Dr. Abhishek Narayan works in the Complex Care – Restorative Care Unit at GRH’s Freeport campus. He works with geriatric patients and helps them to regain a more functionally independent status after a hospital stay.
He was first introduced to GRH as a volunteer porter in the summer of 2001. During this time, he was always talking to patients and listening to their stories and experiences.
Dr. Narayan has completed a Care of Elderly Fellowship from Queen’s University. He also has roots in KW as he trained in local family medicine at the Michael G. DeGroote School of Medicine McMaster University Waterloo Regional campus.
He is passionate about seeing his elderly patients push past their own limits. The best reward for him is supporting their medical, physical and mental recovery and being a part of their rehab journey.
Dr. Narayan will be one of the panelists at GRH's community meeting on Thursday September 29th.
What kind of patients do you support at area hospitals?
I mainly support geriatric rehab patients that are deconditioned after being in an acute care hospital. I also treat patients with multiple medical illnesses and help them to regain their previous functional capabilities.
What drew you to that kind of care?
I believe that everyone can achieve their fullest potential, so being able to have seniors and older adults achieve things that can be viewed as hard is very rewarding. It’s always nice to see.
What are some of the challenges that today’s senior’s face that they may not have in the past?
A challenge can be people living beyond their financial means. We are living longer than before and as a result our savings and retirement plans are inadequate. Bankruptcy is a growing concern with elderly patients. Also, as many older adults are having to be more independent as they age, looking after their partners all while having more health concerns is challenging.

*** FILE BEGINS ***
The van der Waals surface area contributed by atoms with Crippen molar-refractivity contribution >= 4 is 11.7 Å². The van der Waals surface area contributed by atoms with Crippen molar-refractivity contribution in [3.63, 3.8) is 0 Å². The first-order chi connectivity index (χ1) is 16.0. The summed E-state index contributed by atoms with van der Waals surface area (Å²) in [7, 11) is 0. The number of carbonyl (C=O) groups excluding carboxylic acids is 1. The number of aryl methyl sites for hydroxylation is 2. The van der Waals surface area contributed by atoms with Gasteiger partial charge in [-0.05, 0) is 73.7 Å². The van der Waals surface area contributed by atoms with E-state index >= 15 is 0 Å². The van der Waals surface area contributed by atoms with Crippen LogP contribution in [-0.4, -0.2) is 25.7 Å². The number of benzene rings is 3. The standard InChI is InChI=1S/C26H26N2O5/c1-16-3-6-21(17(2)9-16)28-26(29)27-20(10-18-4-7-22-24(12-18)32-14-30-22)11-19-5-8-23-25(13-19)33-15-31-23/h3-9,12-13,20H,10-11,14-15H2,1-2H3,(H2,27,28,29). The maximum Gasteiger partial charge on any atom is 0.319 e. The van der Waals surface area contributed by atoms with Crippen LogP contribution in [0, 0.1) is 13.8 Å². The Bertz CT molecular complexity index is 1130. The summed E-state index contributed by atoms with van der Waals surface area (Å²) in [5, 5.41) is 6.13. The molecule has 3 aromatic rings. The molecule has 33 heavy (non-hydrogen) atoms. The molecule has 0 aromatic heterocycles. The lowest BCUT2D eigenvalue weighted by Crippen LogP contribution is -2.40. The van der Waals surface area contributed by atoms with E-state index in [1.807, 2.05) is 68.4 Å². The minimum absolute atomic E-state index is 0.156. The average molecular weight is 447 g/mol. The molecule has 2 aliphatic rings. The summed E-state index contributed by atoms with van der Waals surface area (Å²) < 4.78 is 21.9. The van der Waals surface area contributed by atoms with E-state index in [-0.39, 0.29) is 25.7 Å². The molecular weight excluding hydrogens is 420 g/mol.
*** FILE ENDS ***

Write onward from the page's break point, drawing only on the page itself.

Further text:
What about caregivers? What do they face now that they may not have before?
Generally, adults are living longer these days compared to the past. That means that an adult child’s parents are living longer. They are having to care for people who may have more diseases for an even longer period of time than before. The support they may receive from the community is not the same as it once was because of such an influx and limited community supports.
How is the health system adapting as we see greater numbers of seniors needing care?
To be quite honest, I don’t think the health system is adapting just yet. It’s my belief that there is still a lot of work to be done on a national strategy for seniors needing care.
At the community meeting, what’s the main message you want to tell people taking part?
The main message I feel is important to convey is to stay active and stay healthy. Ultimately the more you do now will help you that much more later in life.